The front page of the Lancaster newspaper Tuesday night featured a shot of a line of people winding for several blocks around the Carter-Macrae Elementary School waiting for flu shots. The flu season has begun, this year being heightened by a virulent strain of swine flu that has many people on edge as it has proven deadly in some instances. As the lack of anywhere near sufficient doses of the vaccine have yet to emerge from the governments pharmaceutical pipeline, people (especially parents of younger children) are restive and worried. President Obama's approval rating has sunk into the 30% range. People in a panic are not very forgiving.

Yet there are good people who care about others, and seek to make a difference for people whose lives are difficult. In the Hempfield School District, senior citizens are permitted to volunteer in the schools and get a credit on their school taxes for their time. (GREAT PLAN, HSD!) At our church, we have a Gym/Multipurpose Ministry Center--that we make accessible to support the community. For the last two several years (this year again), we have given practice space to the Hempfield Junior Varsity Cheerleading Squad as they prepare for November competitions (there is not enough gym space nd practice time in the schools.) A grandmother of one of the cheerleaders is now volunteering in the schools and anonymously donating HER tax credit to an older widow in our congregation who finds it difficult to pay mounting school taxes.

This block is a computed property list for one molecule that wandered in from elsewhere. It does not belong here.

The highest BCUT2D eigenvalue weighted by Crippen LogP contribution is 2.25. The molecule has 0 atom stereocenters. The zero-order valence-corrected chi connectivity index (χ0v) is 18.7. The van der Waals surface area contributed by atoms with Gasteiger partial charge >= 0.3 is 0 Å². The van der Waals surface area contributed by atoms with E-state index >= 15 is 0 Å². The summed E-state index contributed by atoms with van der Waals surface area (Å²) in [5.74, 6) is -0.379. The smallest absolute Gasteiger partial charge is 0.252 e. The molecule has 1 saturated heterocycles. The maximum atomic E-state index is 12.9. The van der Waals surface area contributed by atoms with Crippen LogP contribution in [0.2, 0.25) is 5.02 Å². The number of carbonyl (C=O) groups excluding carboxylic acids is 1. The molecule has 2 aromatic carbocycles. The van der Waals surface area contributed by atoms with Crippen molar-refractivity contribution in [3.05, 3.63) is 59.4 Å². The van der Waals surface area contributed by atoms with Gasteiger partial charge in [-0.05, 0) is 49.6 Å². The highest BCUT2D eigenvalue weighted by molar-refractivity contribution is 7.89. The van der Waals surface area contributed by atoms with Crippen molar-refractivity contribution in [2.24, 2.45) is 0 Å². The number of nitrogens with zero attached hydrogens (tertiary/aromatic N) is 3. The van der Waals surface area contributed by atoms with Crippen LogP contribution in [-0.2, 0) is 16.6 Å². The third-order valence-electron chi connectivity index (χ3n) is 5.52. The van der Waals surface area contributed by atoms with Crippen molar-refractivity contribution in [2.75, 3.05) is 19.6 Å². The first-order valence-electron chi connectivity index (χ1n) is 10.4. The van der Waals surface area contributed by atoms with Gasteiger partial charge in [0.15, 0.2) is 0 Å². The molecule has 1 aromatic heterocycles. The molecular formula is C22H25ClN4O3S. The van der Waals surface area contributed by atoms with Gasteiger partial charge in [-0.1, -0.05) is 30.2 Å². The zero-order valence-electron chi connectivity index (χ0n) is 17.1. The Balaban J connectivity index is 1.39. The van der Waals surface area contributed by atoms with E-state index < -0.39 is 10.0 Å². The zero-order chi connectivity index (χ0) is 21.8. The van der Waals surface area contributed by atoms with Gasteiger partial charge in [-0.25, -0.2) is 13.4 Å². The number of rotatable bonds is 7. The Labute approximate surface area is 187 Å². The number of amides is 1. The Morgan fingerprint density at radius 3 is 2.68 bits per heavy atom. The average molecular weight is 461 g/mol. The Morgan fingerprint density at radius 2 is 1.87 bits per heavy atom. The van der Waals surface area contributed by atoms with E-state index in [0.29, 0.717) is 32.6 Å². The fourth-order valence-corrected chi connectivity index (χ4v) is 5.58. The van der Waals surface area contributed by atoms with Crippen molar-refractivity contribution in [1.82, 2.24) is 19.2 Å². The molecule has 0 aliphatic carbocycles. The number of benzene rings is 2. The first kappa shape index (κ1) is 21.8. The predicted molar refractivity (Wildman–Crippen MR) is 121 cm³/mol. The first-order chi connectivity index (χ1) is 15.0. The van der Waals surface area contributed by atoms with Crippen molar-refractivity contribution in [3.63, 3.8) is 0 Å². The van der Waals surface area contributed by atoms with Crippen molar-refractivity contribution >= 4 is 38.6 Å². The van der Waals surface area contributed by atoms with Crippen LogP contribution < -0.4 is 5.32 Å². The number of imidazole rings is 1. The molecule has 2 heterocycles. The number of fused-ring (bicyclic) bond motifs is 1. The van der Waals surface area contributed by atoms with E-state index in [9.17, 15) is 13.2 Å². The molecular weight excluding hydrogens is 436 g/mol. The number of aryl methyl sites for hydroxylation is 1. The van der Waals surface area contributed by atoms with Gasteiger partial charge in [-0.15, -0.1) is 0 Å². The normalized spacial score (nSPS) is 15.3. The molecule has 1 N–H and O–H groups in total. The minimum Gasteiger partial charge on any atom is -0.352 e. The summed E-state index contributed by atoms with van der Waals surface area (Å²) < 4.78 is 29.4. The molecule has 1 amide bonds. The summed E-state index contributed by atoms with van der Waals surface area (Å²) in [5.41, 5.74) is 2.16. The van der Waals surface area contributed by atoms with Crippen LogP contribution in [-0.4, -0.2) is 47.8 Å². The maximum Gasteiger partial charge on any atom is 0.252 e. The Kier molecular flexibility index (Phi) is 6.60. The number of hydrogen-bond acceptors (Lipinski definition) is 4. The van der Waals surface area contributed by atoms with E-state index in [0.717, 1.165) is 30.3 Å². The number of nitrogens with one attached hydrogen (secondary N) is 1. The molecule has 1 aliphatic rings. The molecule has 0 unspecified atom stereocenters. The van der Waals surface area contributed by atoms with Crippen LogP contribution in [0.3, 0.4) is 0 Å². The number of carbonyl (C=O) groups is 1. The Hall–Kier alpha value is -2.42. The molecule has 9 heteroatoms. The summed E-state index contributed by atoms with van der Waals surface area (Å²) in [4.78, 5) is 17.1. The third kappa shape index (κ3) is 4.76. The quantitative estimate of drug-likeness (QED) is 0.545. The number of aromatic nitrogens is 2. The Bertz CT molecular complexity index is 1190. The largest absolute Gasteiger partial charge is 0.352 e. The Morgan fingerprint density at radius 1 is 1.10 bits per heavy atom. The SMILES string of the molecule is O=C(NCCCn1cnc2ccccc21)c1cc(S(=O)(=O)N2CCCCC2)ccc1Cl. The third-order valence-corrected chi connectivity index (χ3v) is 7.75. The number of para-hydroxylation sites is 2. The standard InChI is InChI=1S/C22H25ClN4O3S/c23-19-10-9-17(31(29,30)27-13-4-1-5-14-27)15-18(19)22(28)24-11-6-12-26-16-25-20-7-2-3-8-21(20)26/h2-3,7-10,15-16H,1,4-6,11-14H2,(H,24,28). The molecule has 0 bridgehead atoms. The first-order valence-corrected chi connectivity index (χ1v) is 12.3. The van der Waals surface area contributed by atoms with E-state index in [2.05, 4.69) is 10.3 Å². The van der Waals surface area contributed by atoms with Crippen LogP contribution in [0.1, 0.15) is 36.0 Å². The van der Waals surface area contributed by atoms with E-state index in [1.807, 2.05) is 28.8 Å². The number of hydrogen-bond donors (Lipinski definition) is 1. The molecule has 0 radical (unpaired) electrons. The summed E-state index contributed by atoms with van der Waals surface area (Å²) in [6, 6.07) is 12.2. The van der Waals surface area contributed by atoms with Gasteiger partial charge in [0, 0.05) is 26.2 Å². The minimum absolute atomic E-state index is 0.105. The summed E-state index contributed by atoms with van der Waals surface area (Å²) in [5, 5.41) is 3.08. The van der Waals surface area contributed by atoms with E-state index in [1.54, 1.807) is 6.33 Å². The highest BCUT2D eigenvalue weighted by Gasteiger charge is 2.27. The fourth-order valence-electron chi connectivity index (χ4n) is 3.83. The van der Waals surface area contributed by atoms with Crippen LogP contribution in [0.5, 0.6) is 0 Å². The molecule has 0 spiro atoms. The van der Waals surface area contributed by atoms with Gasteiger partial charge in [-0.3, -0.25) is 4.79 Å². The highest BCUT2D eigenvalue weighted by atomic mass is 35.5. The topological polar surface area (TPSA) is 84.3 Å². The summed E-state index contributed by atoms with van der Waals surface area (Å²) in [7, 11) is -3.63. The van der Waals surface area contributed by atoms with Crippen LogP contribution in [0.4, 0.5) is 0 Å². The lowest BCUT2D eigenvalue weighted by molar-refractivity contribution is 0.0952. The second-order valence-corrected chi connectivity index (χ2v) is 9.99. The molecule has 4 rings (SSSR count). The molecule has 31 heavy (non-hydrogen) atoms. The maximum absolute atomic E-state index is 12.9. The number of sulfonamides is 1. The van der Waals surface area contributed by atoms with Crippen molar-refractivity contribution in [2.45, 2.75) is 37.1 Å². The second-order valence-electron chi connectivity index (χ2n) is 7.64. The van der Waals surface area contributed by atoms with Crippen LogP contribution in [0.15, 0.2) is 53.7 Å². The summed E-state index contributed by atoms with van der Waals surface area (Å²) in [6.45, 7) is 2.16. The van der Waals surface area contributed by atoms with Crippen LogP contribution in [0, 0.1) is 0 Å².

Not all is right with our world, yet there are more people trying to put it right than many of us believe. Usually because acts of kindness and sacrifical servanthood.

What does the World Series between the Yankees and Phillies have to do with all of this? Except for its record-breaking potential--not much. But a whole lot of people take joy from their baseball (I being one of them) so for about the next 10 days Fox Sports will bring some nightly joy into people's living rooms. PLus, the head line got you to read the blog today about some really significant good news that will not appear on a Jumbotron in Yankee Stadium or Citizens Bank Field. Forgive me.

Wednesday, October 28, 2009


The youth ministry at the Church of God of Landisville has taken a new direction. Under the leadership of Jeremy Moyer, we are focusing on teaching kids to be leaders and influencers in their generation. We emphasize the power to overcome instead of merely coping. Learning to take responsibility and engage in sacrificial servanthood. This past weekend 52 kids (many of them from our Agape Youth Center) had a weekend retreat at the church. Two service projects were built into the usual worship, fellowship, fun, food, and lack of sleep. One of those projects, which the kids carried out in the pouring Saturday rain, was to collect food for the nearly depleted Hempfield Food Bank. 458 pounds were collected. These are some GREAT KIDS.

Tuesday, October 27, 2009